The Parabolic Stop and Reverse (SAR) Indicator in Technical Analysis
The Parabolic Stop and Reverse (SAR) indicator is a technical analysis tool used for identifying market trends and possible reversal points. It was developed by J. Welles Wilder Jr. in the late 1970s and presented in his book New Concepts in Technical Trading Systems. The book included other commonly used indicators like the Relative Strength Index (RSI). Wilder referred to his approach as the Parabolic Time/Price System, and he defined SAR as the point at which a Long trade is exited and a Short trade is entered, or vice versa. The SAR indicator is now commonly known as the Parabolic SAR indicator. Wilder manually developed several technical analysis indicators, but they have now been automated in most digital trading systems and charting software. This automation has made these techniques easy to use and no longer require manual calculations.
How Does The Parabolic SAR Indicator Work?
The Parabolic SAR indicator is a graphical tool that involves small dots placed above or below the market price, creating a parabola with each dot representing a single SAR value. During an uptrend, the dots are plotted below the price, while they are plotted above it during a downtrend. During periods of consolidation where the market moves sideways, the dots are also plotted but will change sides more frequently. However, during non-trending markets, the Parabolic SAR indicator is less useful.
The Parabolic SAR indicator offers investors several advantages, including insights into market trends, potential reversal points, and trend duration, thereby increasing the chances of identifying good buying and selling opportunities.
Traders also use the Parabolic SAR indicator to determine dynamic stop-loss prices, a technique known as trailing stop-loss. This technique enables traders to lock in profits by closing positions as soon as the trend reverses. In some situations, it may also prevent traders from closing profitable positions or entering trades too early.
The Parabolic SAR is most useful in trending markets but not so much helping during periods of consolidation, which may cause significant losses due to false signals.
The sensitivity of the indicator can be adjusted manually, but a higher sensitivity increases the likelihood of false signals. False signals can encourage traders to close winning positions too early or give investors a false sense of optimism, inducing them to buy too soon.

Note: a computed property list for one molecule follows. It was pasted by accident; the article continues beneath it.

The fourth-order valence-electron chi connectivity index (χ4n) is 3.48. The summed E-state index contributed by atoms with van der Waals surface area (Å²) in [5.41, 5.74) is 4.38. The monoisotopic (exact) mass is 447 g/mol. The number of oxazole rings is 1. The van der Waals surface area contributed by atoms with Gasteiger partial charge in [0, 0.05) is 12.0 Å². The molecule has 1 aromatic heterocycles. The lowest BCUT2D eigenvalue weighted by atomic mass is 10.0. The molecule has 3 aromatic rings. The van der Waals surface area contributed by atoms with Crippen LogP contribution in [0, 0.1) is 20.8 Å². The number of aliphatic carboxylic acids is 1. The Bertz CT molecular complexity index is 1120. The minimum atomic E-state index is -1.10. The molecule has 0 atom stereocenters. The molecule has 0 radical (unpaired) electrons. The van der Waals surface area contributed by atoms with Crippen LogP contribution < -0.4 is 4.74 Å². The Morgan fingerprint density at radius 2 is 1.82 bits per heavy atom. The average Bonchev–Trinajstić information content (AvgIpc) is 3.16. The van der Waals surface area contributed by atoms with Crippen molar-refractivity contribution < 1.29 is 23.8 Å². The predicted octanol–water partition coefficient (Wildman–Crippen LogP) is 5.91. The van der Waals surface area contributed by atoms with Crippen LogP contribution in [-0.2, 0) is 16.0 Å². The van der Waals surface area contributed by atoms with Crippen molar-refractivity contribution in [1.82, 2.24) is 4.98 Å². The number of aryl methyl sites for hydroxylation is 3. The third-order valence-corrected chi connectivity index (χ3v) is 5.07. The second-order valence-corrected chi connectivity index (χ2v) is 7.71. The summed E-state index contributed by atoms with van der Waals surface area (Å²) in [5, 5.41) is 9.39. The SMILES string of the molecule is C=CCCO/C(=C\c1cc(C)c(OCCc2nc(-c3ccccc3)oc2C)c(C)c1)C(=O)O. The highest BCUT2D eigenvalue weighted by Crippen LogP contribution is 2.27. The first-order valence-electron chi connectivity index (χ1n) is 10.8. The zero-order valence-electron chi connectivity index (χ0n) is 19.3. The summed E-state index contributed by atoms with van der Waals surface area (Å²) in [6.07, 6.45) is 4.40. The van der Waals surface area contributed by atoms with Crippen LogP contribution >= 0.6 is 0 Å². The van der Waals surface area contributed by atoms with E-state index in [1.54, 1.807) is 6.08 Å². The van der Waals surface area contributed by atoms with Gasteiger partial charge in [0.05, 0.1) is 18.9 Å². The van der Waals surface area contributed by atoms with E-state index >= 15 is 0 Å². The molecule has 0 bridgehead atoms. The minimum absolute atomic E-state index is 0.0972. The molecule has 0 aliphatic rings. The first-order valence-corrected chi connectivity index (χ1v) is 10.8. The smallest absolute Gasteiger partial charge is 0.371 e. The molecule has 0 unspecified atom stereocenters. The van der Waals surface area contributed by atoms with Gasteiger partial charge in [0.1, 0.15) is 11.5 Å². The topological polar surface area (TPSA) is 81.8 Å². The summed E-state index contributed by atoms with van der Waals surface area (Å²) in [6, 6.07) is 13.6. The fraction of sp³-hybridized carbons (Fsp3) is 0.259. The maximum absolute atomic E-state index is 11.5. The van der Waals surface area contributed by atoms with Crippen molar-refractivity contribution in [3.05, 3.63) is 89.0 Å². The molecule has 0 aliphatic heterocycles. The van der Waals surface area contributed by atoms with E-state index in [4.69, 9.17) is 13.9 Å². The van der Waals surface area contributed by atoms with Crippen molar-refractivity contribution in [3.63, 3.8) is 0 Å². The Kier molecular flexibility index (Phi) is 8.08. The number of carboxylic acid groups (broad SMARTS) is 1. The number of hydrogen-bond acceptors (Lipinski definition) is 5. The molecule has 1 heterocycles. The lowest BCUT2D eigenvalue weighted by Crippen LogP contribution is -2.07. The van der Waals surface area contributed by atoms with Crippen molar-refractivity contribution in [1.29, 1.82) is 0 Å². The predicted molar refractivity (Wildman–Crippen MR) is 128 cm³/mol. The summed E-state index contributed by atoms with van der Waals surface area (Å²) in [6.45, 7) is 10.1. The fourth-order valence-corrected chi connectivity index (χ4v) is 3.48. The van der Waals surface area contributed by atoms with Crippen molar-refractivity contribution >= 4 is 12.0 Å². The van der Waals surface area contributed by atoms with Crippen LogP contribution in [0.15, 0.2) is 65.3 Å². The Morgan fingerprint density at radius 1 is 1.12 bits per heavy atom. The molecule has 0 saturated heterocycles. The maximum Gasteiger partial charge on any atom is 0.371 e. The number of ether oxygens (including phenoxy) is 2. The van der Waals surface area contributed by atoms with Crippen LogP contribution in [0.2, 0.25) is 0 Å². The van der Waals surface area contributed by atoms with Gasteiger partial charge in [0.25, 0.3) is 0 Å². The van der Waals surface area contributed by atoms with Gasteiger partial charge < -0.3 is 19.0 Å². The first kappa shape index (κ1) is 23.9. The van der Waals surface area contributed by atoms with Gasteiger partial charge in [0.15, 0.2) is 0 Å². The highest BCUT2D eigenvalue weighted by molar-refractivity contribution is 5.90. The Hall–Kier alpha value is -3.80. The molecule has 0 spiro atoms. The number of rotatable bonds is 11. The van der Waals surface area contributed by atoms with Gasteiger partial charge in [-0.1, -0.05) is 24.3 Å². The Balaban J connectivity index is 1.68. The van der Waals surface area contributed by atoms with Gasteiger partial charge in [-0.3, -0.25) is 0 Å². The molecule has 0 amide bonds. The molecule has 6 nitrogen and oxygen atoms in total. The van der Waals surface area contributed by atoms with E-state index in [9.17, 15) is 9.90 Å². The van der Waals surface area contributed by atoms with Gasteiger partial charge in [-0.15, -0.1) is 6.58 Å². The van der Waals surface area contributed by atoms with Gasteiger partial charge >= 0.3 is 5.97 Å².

Furthermore, because the Parabolic SAR does not consider trading volume, it does not provide much information about the strength of a trend. Therefore, it is important to use additional strategies or indicators, such as the Average Directional Index or moving averages, to offset the limitations of the Parabolic SAR. Wilder recommended using the Average Directional Index and the Parabolic SAR together to gauge the strength of trends. The RSI indicator can also be included in the analysis before entering a position.
The Parabolic SAR Calculation
The Parabolic SAR calculation is now automated by computer programs. To calculate it manually, you will need to gather several components, which are explained below.
The Parabolic SAR uses the previous day's SAR to calculate today's SAR and today's SAR to calculate tomorrow's SAR. During uptrends, the SAR value is based on previous highs, while during downtrends, previous lows are used. Extreme Points (EP) refer to a trend's highest and lowest points.
SAR = Prior SAR + AF x (Prior EP – Prior SAR)
SAR = Prior SAR – AF x (Prior SAR – Prior EP)
An acceleration factor (AF) of 0.02 is used initially, increasing by 0.02 whenever there is a new high or low. If the limit of 0.20 is reached, it is maintained for the duration of that trend. Traders can adjust the AF manually to increase or decrease the indicator's sensitivity, but Wilder recommended using an AF of 0.02. Wilder also suggested calculating the first SAR value based on the last EP before a trend reversal. Traders can find this EP by going back on their chart until a clear reversal is found. The local bottom for that correction can be used as the first SAR value for the following uptrend.
The Parabolic SAR has been around since the 1970s, but it is still commonly used across many investment options such as stocks, commodities, cryptocurrencies, and Forex. However, no market analysis tool can ensure 100% accuracy, and investors should be aware of this fact before utilizing the Parabolic SAR or any other strategy. Proper knowledge of financial markets and technical analysis is necessary, as well as implementing appropriate trading and risk management strategies to offset the inherent risks.